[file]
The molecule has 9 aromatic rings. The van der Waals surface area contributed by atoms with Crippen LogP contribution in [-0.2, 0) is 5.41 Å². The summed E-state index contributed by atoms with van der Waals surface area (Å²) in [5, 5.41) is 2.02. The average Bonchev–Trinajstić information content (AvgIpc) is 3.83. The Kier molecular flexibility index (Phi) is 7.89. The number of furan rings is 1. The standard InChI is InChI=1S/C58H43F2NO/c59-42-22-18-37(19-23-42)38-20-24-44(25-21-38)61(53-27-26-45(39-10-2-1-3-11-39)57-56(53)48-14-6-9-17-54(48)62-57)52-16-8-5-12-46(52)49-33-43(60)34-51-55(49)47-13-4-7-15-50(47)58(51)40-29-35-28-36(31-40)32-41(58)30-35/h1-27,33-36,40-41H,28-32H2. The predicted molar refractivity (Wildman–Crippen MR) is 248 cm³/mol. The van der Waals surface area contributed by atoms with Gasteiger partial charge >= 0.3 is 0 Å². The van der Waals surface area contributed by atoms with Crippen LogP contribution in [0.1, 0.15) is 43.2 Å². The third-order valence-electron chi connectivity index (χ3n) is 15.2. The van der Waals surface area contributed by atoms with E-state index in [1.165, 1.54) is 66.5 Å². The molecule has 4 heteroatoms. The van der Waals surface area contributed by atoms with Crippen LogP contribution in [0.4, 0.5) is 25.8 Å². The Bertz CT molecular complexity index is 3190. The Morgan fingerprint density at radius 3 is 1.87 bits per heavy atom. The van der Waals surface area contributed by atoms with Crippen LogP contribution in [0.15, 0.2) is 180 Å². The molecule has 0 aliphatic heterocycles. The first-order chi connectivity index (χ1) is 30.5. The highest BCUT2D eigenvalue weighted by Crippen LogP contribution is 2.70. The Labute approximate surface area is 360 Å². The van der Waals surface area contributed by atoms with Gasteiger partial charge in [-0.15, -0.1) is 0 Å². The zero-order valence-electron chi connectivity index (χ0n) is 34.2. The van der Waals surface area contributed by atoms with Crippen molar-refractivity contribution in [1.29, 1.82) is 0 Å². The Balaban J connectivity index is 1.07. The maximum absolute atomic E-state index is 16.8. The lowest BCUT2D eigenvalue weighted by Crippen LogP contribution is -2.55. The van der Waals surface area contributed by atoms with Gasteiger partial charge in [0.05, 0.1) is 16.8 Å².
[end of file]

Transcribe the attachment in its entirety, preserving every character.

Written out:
The molecule has 9 aromatic rings. The van der Waals surface area contributed by atoms with Crippen LogP contribution in [-0.2, 0) is 5.41 Å². The summed E-state index contributed by atoms with van der Waals surface area (Å²) in [5, 5.41) is 2.02. The average Bonchev–Trinajstić information content (AvgIpc) is 3.83. The Kier molecular flexibility index (Phi) is 7.89. The number of furan rings is 1. The standard InChI is InChI=1S/C58H43F2NO/c59-42-22-18-37(19-23-42)38-20-24-44(25-21-38)61(53-27-26-45(39-10-2-1-3-11-39)57-56(53)48-14-6-9-17-54(48)62-57)52-16-8-5-12-46(52)49-33-43(60)34-51-55(49)47-13-4-7-15-50(47)58(51)40-29-35-28-36(31-40)32-41(58)30-35/h1-27,33-36,40-41H,28-32H2. The predicted molar refractivity (Wildman–Crippen MR) is 248 cm³/mol. The van der Waals surface area contributed by atoms with Gasteiger partial charge >= 0.3 is 0 Å². The van der Waals surface area contributed by atoms with Crippen LogP contribution in [0.1, 0.15) is 43.2 Å². The third-order valence-electron chi connectivity index (χ3n) is 15.2. The van der Waals surface area contributed by atoms with E-state index in [1.165, 1.54) is 66.5 Å². The molecule has 4 heteroatoms. The van der Waals surface area contributed by atoms with Crippen LogP contribution in [0.4, 0.5) is 25.8 Å². The Bertz CT molecular complexity index is 3190. The Morgan fingerprint density at radius 3 is 1.87 bits per heavy atom. The van der Waals surface area contributed by atoms with Crippen LogP contribution in [0.15, 0.2) is 180 Å². The molecule has 0 aliphatic heterocycles. The first-order chi connectivity index (χ1) is 30.5. The highest BCUT2D eigenvalue weighted by Crippen LogP contribution is 2.70. The Labute approximate surface area is 360 Å². The van der Waals surface area contributed by atoms with Gasteiger partial charge in [-0.15, -0.1) is 0 Å². The zero-order valence-electron chi connectivity index (χ0n) is 34.2. The van der Waals surface area contributed by atoms with Crippen molar-refractivity contribution in [1.29, 1.82) is 0 Å². The Balaban J connectivity index is 1.07. The maximum absolute atomic E-state index is 16.8. The lowest BCUT2D eigenvalue weighted by Crippen LogP contribution is -2.55. The van der Waals surface area contributed by atoms with Gasteiger partial charge in [0.05, 0.1) is 16.8 Å².